Questions about who gets recognized for knowledge about our lives are crucial, but will only reinforce ideas around Black people’s lack of intelligence if we continue to commodify the Black experience under the guise of asking.
Rather than assigning ownership over an idea about the Black experience (i.e. the experience of Blackness as Indigeneity is “hers” and therefore it can be “stolen”), what does it mean that her experience and mine and Preston’s as queer non-women are similar, but only ours is getting traction now (and still not very much, mind you. I’m not famous)? What would it mean if her hurt for being ignored was legitimate without requiring the punishment of another Black queer person for the crime of “stealing”? What would it mean to think outside of punitivity, the same punitivity whiteness has used to construct its anti-Black prison systems, to address the very valid concerns of Black people?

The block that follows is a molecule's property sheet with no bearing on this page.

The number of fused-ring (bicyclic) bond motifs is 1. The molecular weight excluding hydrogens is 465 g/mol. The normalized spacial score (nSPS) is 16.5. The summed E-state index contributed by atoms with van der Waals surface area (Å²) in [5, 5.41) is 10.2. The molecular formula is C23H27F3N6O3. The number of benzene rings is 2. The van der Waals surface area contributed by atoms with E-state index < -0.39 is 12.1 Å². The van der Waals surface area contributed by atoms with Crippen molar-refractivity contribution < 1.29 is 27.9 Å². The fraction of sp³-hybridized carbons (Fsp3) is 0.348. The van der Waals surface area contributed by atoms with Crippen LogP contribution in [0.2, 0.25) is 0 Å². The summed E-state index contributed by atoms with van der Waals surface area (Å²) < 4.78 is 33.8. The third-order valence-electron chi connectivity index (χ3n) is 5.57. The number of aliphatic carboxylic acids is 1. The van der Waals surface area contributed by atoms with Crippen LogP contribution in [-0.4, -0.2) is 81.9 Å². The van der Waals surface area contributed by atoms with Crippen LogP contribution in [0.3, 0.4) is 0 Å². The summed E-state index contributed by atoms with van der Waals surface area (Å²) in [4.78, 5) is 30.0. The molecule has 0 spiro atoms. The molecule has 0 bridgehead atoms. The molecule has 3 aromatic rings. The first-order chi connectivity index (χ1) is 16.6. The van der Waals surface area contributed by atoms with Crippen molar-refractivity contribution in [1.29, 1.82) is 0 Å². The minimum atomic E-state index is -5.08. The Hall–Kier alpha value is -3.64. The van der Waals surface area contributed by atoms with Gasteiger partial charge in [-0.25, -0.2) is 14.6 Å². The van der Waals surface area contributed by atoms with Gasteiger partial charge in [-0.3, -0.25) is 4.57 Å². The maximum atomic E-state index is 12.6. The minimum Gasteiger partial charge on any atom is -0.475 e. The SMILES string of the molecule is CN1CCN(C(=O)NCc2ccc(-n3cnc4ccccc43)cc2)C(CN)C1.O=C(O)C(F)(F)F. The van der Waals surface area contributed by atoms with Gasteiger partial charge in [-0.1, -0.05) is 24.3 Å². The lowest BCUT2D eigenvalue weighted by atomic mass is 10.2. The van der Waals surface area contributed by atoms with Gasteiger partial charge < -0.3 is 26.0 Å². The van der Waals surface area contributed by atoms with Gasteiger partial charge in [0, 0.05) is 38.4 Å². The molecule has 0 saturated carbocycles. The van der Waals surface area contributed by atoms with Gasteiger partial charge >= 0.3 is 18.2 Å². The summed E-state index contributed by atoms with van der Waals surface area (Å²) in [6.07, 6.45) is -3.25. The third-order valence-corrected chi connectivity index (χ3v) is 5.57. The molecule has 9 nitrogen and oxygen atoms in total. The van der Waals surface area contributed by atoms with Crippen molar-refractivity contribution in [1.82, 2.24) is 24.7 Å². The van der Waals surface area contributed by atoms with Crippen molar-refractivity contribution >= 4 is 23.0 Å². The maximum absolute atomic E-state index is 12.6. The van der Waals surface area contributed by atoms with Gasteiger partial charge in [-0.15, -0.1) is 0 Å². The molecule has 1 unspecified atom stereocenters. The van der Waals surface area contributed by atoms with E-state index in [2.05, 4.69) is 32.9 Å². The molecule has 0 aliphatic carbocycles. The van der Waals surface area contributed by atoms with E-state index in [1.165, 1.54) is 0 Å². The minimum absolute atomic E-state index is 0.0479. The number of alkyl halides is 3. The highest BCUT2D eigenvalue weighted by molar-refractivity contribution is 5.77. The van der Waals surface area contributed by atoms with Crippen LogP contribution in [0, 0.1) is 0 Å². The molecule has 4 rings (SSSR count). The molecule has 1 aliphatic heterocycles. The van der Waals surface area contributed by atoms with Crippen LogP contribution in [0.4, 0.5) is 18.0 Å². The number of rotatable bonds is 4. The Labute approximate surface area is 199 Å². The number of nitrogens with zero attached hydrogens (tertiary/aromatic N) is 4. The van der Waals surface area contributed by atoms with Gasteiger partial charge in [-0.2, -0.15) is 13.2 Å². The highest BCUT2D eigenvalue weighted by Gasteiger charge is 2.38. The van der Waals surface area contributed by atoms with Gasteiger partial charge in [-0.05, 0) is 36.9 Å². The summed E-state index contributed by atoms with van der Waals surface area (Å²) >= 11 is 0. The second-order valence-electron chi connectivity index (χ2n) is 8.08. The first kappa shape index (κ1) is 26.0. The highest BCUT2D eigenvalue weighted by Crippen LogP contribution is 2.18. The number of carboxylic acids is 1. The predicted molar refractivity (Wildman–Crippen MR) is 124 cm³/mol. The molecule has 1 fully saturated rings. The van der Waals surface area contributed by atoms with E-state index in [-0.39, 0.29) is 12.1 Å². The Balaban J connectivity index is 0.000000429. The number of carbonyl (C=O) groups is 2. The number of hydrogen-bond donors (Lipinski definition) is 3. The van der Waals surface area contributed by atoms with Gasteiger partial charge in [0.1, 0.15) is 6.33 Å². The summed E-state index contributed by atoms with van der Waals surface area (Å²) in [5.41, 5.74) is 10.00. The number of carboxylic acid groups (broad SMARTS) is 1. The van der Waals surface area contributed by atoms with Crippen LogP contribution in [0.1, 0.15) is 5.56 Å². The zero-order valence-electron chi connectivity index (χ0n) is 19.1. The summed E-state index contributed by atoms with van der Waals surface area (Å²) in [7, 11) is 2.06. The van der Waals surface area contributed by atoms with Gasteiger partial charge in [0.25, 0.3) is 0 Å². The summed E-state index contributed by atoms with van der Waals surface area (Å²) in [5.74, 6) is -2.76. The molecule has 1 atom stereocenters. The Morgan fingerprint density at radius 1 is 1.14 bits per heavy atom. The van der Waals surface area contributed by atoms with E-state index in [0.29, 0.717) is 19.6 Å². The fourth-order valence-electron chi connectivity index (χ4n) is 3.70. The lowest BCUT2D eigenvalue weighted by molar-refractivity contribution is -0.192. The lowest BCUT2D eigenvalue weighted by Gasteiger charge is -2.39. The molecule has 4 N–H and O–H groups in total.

To be Black is to live outside of the ways the world makes sense of itself, which means we are always attempting to come up with our own ways of making sense. The power is in how we come up with those ideas together, and therefore it cannot be realized by the individualism capitalism has taught us. The power is in how we reject the violences of this world altogether, including the violence of ownership and punitivity, and embrace a world where we are competent enough to engage our own experiences without them.
*This post is in partnership with Black Youth Project